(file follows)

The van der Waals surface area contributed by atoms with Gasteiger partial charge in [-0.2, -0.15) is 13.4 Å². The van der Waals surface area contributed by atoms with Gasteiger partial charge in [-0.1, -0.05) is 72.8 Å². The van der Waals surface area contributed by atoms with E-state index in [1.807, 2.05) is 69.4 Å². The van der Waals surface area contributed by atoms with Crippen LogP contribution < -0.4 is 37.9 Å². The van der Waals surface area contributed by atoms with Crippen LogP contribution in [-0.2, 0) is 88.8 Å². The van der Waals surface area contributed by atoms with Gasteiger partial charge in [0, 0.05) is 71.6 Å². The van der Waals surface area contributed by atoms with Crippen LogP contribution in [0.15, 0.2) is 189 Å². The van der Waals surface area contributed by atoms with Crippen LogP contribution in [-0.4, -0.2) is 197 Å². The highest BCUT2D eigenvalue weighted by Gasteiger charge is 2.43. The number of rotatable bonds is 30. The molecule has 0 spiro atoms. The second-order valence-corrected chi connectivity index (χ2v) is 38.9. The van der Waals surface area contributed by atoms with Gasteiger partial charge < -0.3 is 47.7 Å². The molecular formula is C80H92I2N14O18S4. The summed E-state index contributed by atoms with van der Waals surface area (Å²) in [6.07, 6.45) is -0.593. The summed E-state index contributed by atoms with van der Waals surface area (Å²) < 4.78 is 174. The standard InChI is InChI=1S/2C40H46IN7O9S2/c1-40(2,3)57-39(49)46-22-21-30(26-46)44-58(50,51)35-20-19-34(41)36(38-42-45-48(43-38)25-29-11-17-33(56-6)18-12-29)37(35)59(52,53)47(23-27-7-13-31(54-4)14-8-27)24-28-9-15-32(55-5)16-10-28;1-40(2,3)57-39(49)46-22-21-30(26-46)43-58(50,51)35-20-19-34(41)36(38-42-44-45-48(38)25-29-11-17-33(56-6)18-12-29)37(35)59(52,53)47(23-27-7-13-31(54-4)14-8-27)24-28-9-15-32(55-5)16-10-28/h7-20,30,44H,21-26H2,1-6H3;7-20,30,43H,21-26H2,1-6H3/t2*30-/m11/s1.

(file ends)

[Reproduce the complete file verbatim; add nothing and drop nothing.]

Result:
The van der Waals surface area contributed by atoms with Gasteiger partial charge in [-0.2, -0.15) is 13.4 Å². The van der Waals surface area contributed by atoms with Gasteiger partial charge in [-0.1, -0.05) is 72.8 Å². The van der Waals surface area contributed by atoms with E-state index in [1.807, 2.05) is 69.4 Å². The van der Waals surface area contributed by atoms with Crippen LogP contribution < -0.4 is 37.9 Å². The van der Waals surface area contributed by atoms with Crippen LogP contribution in [-0.2, 0) is 88.8 Å². The van der Waals surface area contributed by atoms with Gasteiger partial charge in [0, 0.05) is 71.6 Å². The van der Waals surface area contributed by atoms with Crippen LogP contribution in [0.15, 0.2) is 189 Å². The van der Waals surface area contributed by atoms with Crippen LogP contribution in [-0.4, -0.2) is 197 Å². The highest BCUT2D eigenvalue weighted by Gasteiger charge is 2.43. The number of rotatable bonds is 30. The molecule has 0 spiro atoms. The second-order valence-corrected chi connectivity index (χ2v) is 38.9. The van der Waals surface area contributed by atoms with Gasteiger partial charge < -0.3 is 47.7 Å². The molecular formula is C80H92I2N14O18S4. The summed E-state index contributed by atoms with van der Waals surface area (Å²) in [6.07, 6.45) is -0.593. The summed E-state index contributed by atoms with van der Waals surface area (Å²) < 4.78 is 174. The standard InChI is InChI=1S/2C40H46IN7O9S2/c1-40(2,3)57-39(49)46-22-21-30(26-46)44-58(50,51)35-20-19-34(41)36(38-42-45-48(43-38)25-29-11-17-33(56-6)18-12-29)37(35)59(52,53)47(23-27-7-13-31(54-4)14-8-27)24-28-9-15-32(55-5)16-10-28;1-40(2,3)57-39(49)46-22-21-30(26-46)43-58(50,51)35-20-19-34(41)36(38-42-44-45-48(38)25-29-11-17-33(56-6)18-12-29)37(35)59(52,53)47(23-27-7-13-31(54-4)14-8-27)24-28-9-15-32(55-5)16-10-28/h7-20,30,44H,21-26H2,1-6H3;7-20,30,43H,21-26H2,1-6H3/t2*30-/m11/s1.